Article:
Opinion

Park in the right place

We hope the consensus continues to grow that able-bodied people who park in handicapped spaces are creeps.

An Ohio woman who started a Web site to complain about the mis-use of handicapped parking spaces -- www.handicappedfraud.org -- has been flooded with postings from people in 26 states who share her contempt. Many of the postings included the license plates of vehicles who illegally used the spaces, which were forwarded to motor vehicle departments.

Apparently, this has grown into something of a trend nationwide. States and cities are cracking down on those who park in spaces labeled for the disabled. Many cities also have increased fines.

In several cities, money from fines not only paid for the cost of additional enforcement but also produced significant revenues for the cities. In other words, the crackdown more than paid for itself.

While most people have been guilty from time to time of infractions such as exceeding the speed limit or not coming to a complete stop at a stop sign, there is something particularly despicable about able-bodied people using a handicapped parking space. They are guilty not only of breaking the law but also of laziness, selfishness and thoughtlessness.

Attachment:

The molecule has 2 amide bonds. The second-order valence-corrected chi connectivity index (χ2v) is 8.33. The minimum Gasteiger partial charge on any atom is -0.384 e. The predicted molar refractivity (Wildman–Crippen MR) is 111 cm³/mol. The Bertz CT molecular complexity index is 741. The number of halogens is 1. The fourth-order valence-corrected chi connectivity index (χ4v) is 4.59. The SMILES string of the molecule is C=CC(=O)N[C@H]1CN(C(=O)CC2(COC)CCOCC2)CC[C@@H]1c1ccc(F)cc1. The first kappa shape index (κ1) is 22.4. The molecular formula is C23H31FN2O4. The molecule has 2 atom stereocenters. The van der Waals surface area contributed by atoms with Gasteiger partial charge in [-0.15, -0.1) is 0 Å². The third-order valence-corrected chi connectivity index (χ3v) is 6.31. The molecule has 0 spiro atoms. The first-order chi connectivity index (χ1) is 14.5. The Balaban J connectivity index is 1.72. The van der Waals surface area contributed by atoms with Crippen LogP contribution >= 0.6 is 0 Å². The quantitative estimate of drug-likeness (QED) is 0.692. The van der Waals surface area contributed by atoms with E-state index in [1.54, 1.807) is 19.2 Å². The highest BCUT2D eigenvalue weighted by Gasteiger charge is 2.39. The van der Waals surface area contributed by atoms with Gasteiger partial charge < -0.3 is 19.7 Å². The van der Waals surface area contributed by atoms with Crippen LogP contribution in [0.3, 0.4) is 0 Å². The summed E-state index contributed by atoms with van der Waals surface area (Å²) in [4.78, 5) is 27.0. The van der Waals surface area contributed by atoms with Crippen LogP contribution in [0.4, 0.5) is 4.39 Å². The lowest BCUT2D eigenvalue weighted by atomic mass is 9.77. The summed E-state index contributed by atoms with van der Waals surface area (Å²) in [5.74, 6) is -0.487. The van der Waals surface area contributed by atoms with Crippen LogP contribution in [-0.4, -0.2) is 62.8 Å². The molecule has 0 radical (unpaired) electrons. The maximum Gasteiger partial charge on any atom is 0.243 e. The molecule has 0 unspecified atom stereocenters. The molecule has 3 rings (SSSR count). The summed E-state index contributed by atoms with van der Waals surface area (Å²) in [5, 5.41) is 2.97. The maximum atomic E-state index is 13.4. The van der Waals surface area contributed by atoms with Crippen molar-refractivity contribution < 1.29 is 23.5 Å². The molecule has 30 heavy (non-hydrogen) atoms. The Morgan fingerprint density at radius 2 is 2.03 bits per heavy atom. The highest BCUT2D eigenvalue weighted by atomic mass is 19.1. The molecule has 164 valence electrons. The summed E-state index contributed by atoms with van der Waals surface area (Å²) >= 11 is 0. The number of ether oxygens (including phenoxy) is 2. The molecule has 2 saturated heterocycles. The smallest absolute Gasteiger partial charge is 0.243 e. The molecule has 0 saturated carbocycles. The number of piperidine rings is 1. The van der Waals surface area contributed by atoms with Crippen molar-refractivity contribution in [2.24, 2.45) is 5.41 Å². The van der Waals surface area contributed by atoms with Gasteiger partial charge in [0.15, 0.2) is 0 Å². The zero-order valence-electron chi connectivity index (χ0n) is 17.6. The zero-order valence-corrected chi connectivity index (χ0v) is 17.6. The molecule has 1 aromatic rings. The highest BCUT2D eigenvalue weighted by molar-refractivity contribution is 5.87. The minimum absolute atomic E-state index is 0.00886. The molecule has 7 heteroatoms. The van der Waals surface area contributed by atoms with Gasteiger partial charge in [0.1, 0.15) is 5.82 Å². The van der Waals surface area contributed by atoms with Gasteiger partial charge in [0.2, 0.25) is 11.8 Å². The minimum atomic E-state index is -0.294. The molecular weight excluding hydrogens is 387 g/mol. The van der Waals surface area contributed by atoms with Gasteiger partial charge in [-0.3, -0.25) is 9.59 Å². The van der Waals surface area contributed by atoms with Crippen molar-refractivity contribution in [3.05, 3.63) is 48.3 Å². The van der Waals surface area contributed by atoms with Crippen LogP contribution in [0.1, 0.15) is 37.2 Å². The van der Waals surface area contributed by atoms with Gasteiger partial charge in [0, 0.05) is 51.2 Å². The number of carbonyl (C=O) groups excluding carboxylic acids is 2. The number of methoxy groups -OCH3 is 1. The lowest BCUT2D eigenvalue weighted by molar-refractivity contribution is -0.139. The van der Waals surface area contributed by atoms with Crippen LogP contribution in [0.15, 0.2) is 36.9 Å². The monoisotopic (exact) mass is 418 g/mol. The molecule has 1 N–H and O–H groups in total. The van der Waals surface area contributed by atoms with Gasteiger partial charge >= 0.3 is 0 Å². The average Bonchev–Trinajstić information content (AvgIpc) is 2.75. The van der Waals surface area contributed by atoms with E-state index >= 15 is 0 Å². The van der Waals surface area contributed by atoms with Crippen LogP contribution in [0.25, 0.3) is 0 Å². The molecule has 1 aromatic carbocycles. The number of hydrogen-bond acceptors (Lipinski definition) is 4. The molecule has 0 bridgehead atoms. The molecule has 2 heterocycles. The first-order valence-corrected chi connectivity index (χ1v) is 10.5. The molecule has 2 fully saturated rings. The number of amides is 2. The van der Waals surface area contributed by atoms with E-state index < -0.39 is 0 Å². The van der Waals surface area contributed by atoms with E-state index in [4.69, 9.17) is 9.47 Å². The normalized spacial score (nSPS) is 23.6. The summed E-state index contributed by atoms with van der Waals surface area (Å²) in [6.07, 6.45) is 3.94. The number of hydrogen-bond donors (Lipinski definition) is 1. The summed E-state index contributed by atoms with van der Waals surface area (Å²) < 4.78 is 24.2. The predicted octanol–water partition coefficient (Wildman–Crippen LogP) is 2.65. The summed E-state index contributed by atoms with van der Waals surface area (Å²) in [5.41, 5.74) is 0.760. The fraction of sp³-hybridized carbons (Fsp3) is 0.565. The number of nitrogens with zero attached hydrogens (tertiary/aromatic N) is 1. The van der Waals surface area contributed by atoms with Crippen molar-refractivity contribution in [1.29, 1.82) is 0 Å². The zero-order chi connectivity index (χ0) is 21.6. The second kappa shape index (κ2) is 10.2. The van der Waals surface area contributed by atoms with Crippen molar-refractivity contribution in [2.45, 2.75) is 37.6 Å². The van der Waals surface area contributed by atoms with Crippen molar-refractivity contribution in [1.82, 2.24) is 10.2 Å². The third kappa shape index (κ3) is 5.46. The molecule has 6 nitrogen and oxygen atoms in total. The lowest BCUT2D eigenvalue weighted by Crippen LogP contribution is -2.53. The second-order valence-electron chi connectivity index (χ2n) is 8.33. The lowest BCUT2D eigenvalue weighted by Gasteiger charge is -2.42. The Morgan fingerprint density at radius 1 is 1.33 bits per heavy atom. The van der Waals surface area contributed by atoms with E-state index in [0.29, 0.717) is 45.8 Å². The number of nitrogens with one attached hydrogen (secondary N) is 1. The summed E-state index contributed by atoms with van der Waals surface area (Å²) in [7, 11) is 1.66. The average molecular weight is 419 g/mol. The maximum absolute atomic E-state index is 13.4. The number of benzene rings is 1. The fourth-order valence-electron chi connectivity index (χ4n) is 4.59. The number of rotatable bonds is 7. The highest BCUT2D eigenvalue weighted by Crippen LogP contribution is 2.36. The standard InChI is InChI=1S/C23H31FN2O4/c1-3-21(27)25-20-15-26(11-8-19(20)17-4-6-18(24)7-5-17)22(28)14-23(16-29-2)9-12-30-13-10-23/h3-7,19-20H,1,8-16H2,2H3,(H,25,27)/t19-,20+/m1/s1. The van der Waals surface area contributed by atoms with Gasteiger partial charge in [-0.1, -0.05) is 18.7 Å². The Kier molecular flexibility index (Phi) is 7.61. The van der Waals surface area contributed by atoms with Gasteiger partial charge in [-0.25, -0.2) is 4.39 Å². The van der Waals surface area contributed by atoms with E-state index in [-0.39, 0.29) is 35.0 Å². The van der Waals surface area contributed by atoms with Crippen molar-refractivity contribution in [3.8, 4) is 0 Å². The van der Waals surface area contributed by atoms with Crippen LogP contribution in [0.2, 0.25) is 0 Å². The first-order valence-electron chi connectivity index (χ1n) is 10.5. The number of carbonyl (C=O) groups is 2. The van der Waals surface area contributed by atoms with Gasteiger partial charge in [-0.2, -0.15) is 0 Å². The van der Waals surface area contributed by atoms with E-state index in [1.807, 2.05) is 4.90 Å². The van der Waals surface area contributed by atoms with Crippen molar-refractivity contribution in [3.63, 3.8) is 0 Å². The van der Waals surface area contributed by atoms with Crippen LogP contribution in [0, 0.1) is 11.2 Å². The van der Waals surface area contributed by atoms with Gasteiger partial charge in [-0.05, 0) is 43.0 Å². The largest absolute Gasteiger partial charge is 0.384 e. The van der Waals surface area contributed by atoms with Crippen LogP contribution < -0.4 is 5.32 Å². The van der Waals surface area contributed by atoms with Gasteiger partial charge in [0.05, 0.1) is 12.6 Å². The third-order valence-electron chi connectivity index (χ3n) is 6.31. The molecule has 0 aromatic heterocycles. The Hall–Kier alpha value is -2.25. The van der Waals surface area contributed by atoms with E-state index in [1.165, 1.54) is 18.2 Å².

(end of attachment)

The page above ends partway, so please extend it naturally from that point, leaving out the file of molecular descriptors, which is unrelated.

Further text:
We wonder what the big deal is about getting a parking place close to the entrance of a building. What's so hard about walking the extra few feet?

We find it ironic that people will jockey for the closest parking spot to the mall entrance -- and then go inside and walk for miles while shopping. We know of people who will look for the closest parking spot outside the gym or YMCA -- where they are going to exercise!

We understand the desirability of a nearby parking space if it is raining or if someone is in a hurry and just wants to pop in and out of a store. But imagine how much more difficult any trip is for someone who is handicapped. You could be depriving that person of a parking space.

In most states, people with handicapped license plates, stickers or plastic tags that hang from rearview mirrors may park in designated spaces and often may park for free at a meter. But it is illegal to borrow someone's tag and use it without the person being in the vehicle. It also is illegal to use a tag of someone who has died.

Penalties, appropriately, are stiff for violating those rules. In Rock Hill, fines range from $276 to $440, with higher fines for repeat offenders and those who use a tag fraudulently.

The high fines should serve as a deterrent. But so should one's conscience.

Next time you're tempted to park illegally in a handicapped space, walk the extra few feet instead, and be glad that you can.

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